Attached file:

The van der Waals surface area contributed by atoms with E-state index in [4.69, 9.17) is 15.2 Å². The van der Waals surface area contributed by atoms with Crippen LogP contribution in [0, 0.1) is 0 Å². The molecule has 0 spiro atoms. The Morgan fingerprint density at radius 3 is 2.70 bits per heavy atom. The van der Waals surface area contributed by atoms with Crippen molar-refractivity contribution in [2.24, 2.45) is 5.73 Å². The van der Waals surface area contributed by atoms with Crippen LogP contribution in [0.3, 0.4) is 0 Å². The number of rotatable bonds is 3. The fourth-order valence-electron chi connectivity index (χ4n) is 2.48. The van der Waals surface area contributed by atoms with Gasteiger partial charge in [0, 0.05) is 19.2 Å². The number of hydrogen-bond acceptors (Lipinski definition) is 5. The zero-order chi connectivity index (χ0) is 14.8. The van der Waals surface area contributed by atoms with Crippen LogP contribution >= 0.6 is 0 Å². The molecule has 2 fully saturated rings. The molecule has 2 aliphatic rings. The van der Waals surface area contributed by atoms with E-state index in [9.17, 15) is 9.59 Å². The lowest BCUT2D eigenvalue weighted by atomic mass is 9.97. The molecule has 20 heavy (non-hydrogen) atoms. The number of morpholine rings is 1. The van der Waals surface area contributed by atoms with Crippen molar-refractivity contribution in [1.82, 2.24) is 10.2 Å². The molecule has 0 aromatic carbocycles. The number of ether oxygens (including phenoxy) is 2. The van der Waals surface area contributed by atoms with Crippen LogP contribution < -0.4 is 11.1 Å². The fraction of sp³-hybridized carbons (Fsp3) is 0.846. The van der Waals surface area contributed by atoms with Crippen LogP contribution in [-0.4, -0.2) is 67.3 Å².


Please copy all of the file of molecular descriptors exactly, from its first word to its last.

The van der Waals surface area contributed by atoms with E-state index in [4.69, 9.17) is 15.2 Å². The van der Waals surface area contributed by atoms with Crippen LogP contribution in [0, 0.1) is 0 Å². The molecule has 0 spiro atoms. The Morgan fingerprint density at radius 3 is 2.70 bits per heavy atom. The van der Waals surface area contributed by atoms with Crippen molar-refractivity contribution in [2.24, 2.45) is 5.73 Å². The van der Waals surface area contributed by atoms with Crippen LogP contribution in [0.3, 0.4) is 0 Å². The number of rotatable bonds is 3. The fourth-order valence-electron chi connectivity index (χ4n) is 2.48. The van der Waals surface area contributed by atoms with Gasteiger partial charge in [0, 0.05) is 19.2 Å². The number of hydrogen-bond acceptors (Lipinski definition) is 5. The zero-order chi connectivity index (χ0) is 14.8. The van der Waals surface area contributed by atoms with Crippen LogP contribution >= 0.6 is 0 Å². The molecule has 2 fully saturated rings. The molecule has 2 aliphatic rings. The van der Waals surface area contributed by atoms with E-state index in [9.17, 15) is 9.59 Å². The lowest BCUT2D eigenvalue weighted by atomic mass is 9.97. The molecule has 20 heavy (non-hydrogen) atoms. The number of morpholine rings is 1. The van der Waals surface area contributed by atoms with Crippen molar-refractivity contribution in [1.82, 2.24) is 10.2 Å². The molecule has 0 aromatic carbocycles. The number of ether oxygens (including phenoxy) is 2. The van der Waals surface area contributed by atoms with Crippen LogP contribution < -0.4 is 11.1 Å². The fraction of sp³-hybridized carbons (Fsp3) is 0.846. The van der Waals surface area contributed by atoms with Crippen LogP contribution in [-0.4, -0.2) is 67.3 Å².